Born in 1882 to a leading bass at the Mariinsky Theatre
in St. Petersburg, he studied with Rimsky-Korsakov (1902-8),
who was an influence on his early music, as were Tchaikovsky,
Borodin, Glazunov and (from 1907-8) Debussy and Dukas.
This colourful mixture of sources lies behind such pieces
as Fireworks, The Faun and the Shepherdess, and the
major ballet Firebird. It was not a simple matter of
combining, however. A new musical element entered the
mix--clean orchestral textures, "bright" instrumentation,
and an emphasis on stamping, irregular rhythms--heard
especially in the Firebird's "Infernal Dance of
the King Katschei." Firebird's success led to two
more ballets for Diaghilev's Ballets russes: Petrouchka
and Le Sacre du Printemps, both landmarks of twentieth-century
music. The Russian element becomes less Romantic and
more "objectified." By Le Sacre, the "infernal"
element of Firebird had erupted into a previously-unheard,
epic "barbarism," so much so that some of
the audience rioted at the Paris premiere. The score
became an icon of musical modernism and influenced many
other modern giants.
The end of World War I moved Stravinsky's in a new direction
with L'Histoire du Soldat, Tango, and Ragtime. In all
these scores, he introduces a pared-down aesthetic and
what at first seems like an element of parody but which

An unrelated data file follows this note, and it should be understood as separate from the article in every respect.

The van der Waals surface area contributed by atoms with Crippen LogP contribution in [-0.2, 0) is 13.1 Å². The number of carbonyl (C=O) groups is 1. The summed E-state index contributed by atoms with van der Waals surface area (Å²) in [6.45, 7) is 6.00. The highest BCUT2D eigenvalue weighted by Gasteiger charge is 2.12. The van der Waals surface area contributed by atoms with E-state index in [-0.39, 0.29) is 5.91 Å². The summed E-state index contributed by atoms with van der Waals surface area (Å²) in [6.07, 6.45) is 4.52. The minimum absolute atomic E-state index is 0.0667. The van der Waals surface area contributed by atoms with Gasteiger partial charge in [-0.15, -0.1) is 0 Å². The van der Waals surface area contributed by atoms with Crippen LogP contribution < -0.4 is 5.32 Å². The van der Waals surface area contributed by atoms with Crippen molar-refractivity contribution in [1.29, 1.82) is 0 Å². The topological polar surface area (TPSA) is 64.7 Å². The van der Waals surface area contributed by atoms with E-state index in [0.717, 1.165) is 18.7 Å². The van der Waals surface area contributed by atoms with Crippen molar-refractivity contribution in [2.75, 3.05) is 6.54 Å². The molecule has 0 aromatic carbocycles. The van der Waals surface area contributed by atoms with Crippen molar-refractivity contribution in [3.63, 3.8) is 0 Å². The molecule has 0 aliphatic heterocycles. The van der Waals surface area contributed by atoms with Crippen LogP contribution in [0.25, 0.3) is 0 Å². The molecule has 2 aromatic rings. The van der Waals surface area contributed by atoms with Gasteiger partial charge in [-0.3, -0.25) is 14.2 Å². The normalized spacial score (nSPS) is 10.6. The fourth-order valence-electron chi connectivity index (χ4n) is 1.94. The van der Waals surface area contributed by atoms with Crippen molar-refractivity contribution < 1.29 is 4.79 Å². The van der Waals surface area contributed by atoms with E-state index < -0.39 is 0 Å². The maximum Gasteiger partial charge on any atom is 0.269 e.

turns out to be an element of "objectification,"
like a Cubist collage with everyday objects. At the
same time, he becomes interested in classical procedures
and updates them for an expanded harmonic language.
Masterpieces include the Octet, the "ballet with
song" Pulcinella, and Oedipus Rex, which takes
off from the Handelian oratorio.
Between the two wars, he was probably the most influential
modern composer, especially in the United States and
France. His masterpieces include the Concerto for two
solo pianofortes, the piano and the violin concerti,
the ballets Apollo and Jeu de Cartes, Concerto in D
for strings, Danses Concertantes, Dumbarton Oaks Concerto,
Symphony of Psalms, Symphony in Three Movements, Symphony
in C, Ebony Concerto, Mass, climaxing in the full-length
opera The Rake's Progress (libretto by W. H. Auden and
Chester Kallman), a twentieth-century classic.
After The Rake's Progress, Stravinsky felt he had reached
a creative impasse with the neoclassic style. He turned
to serialism and became strongly influenced by the manner
of Anton Webern, although he never lost his personal
musical imprint. Major works include Movements for piano
and orchestra, The Dove Descending Breaks the Air for
chorus, Cantata, In Memoriam Dylan Thomas, Three Shakespeare
Songs, Threni, Introit, and Requiem Canticles. Stravinsky
died in 1971.